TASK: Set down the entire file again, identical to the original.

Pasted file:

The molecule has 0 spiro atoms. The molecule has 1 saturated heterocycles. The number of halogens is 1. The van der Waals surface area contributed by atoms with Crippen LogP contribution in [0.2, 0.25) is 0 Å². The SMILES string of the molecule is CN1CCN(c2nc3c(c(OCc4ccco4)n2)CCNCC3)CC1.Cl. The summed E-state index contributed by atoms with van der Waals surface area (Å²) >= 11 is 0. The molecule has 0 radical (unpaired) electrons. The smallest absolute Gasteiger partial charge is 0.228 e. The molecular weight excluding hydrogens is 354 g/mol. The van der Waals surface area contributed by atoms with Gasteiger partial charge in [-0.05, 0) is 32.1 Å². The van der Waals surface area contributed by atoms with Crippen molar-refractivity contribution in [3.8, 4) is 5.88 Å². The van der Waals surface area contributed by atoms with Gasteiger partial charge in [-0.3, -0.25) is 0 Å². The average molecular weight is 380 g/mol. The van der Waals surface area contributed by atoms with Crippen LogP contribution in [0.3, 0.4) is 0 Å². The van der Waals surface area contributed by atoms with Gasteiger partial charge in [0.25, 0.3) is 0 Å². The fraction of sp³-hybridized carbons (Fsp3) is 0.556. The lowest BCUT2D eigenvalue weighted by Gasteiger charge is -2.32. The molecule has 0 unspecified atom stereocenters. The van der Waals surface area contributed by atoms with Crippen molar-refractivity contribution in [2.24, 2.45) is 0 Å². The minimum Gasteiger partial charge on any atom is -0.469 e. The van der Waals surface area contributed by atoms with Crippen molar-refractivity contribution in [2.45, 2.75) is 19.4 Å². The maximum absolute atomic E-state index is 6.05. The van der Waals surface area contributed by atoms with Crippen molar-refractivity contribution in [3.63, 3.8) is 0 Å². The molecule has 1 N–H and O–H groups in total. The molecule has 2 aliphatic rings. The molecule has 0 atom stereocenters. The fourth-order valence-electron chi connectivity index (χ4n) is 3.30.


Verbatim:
The molecule has 0 spiro atoms. The molecule has 1 saturated heterocycles. The number of halogens is 1. The van der Waals surface area contributed by atoms with Crippen LogP contribution in [0.2, 0.25) is 0 Å². The SMILES string of the molecule is CN1CCN(c2nc3c(c(OCc4ccco4)n2)CCNCC3)CC1.Cl. The summed E-state index contributed by atoms with van der Waals surface area (Å²) >= 11 is 0. The molecule has 0 radical (unpaired) electrons. The smallest absolute Gasteiger partial charge is 0.228 e. The molecular weight excluding hydrogens is 354 g/mol. The van der Waals surface area contributed by atoms with Gasteiger partial charge in [-0.05, 0) is 32.1 Å². The van der Waals surface area contributed by atoms with Crippen molar-refractivity contribution in [3.8, 4) is 5.88 Å². The van der Waals surface area contributed by atoms with Gasteiger partial charge in [-0.3, -0.25) is 0 Å². The average molecular weight is 380 g/mol. The van der Waals surface area contributed by atoms with Crippen LogP contribution in [0.3, 0.4) is 0 Å². The van der Waals surface area contributed by atoms with Gasteiger partial charge in [0.25, 0.3) is 0 Å². The fraction of sp³-hybridized carbons (Fsp3) is 0.556. The lowest BCUT2D eigenvalue weighted by Gasteiger charge is -2.32. The molecule has 0 unspecified atom stereocenters. The van der Waals surface area contributed by atoms with Crippen molar-refractivity contribution in [2.24, 2.45) is 0 Å². The minimum Gasteiger partial charge on any atom is -0.469 e. The van der Waals surface area contributed by atoms with Crippen molar-refractivity contribution in [2.45, 2.75) is 19.4 Å². The maximum absolute atomic E-state index is 6.05. The van der Waals surface area contributed by atoms with Crippen molar-refractivity contribution in [3.63, 3.8) is 0 Å². The molecule has 1 N–H and O–H groups in total. The molecule has 2 aliphatic rings. The molecule has 0 atom stereocenters. The fourth-order valence-electron chi connectivity index (χ4n) is 3.30.